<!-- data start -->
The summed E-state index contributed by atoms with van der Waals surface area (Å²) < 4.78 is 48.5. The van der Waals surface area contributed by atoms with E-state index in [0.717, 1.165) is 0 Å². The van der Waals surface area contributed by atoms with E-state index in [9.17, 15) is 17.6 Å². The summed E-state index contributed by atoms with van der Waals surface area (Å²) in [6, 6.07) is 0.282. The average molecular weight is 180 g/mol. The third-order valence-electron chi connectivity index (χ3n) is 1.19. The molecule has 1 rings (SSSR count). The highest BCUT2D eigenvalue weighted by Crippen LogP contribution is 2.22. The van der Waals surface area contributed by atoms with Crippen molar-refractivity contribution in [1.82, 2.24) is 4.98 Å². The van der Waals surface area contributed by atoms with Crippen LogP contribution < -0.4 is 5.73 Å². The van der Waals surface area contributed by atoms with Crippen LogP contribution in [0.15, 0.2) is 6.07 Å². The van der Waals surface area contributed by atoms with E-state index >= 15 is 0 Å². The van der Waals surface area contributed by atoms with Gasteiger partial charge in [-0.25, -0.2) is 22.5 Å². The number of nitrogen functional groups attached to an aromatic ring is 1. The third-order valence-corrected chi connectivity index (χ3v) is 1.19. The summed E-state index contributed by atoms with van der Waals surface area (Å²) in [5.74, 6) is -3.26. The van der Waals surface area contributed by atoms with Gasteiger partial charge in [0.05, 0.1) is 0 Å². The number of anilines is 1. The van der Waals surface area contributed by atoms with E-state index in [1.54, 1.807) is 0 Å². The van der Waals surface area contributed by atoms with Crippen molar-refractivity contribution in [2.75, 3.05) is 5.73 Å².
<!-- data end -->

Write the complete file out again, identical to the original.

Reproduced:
The summed E-state index contributed by atoms with van der Waals surface area (Å²) < 4.78 is 48.5. The van der Waals surface area contributed by atoms with E-state index in [0.717, 1.165) is 0 Å². The van der Waals surface area contributed by atoms with E-state index in [9.17, 15) is 17.6 Å². The summed E-state index contributed by atoms with van der Waals surface area (Å²) in [6, 6.07) is 0.282. The average molecular weight is 180 g/mol. The third-order valence-electron chi connectivity index (χ3n) is 1.19. The molecule has 1 rings (SSSR count). The highest BCUT2D eigenvalue weighted by Crippen LogP contribution is 2.22. The van der Waals surface area contributed by atoms with Crippen molar-refractivity contribution in [1.82, 2.24) is 4.98 Å². The van der Waals surface area contributed by atoms with Crippen LogP contribution < -0.4 is 5.73 Å². The van der Waals surface area contributed by atoms with Crippen LogP contribution in [0.15, 0.2) is 6.07 Å². The van der Waals surface area contributed by atoms with E-state index >= 15 is 0 Å². The van der Waals surface area contributed by atoms with Gasteiger partial charge in [-0.25, -0.2) is 22.5 Å². The number of nitrogen functional groups attached to an aromatic ring is 1. The third-order valence-corrected chi connectivity index (χ3v) is 1.19. The summed E-state index contributed by atoms with van der Waals surface area (Å²) in [5.74, 6) is -3.26. The van der Waals surface area contributed by atoms with Gasteiger partial charge in [0.05, 0.1) is 0 Å². The number of anilines is 1. The van der Waals surface area contributed by atoms with E-state index in [1.54, 1.807) is 0 Å². The van der Waals surface area contributed by atoms with Crippen molar-refractivity contribution in [2.75, 3.05) is 5.73 Å².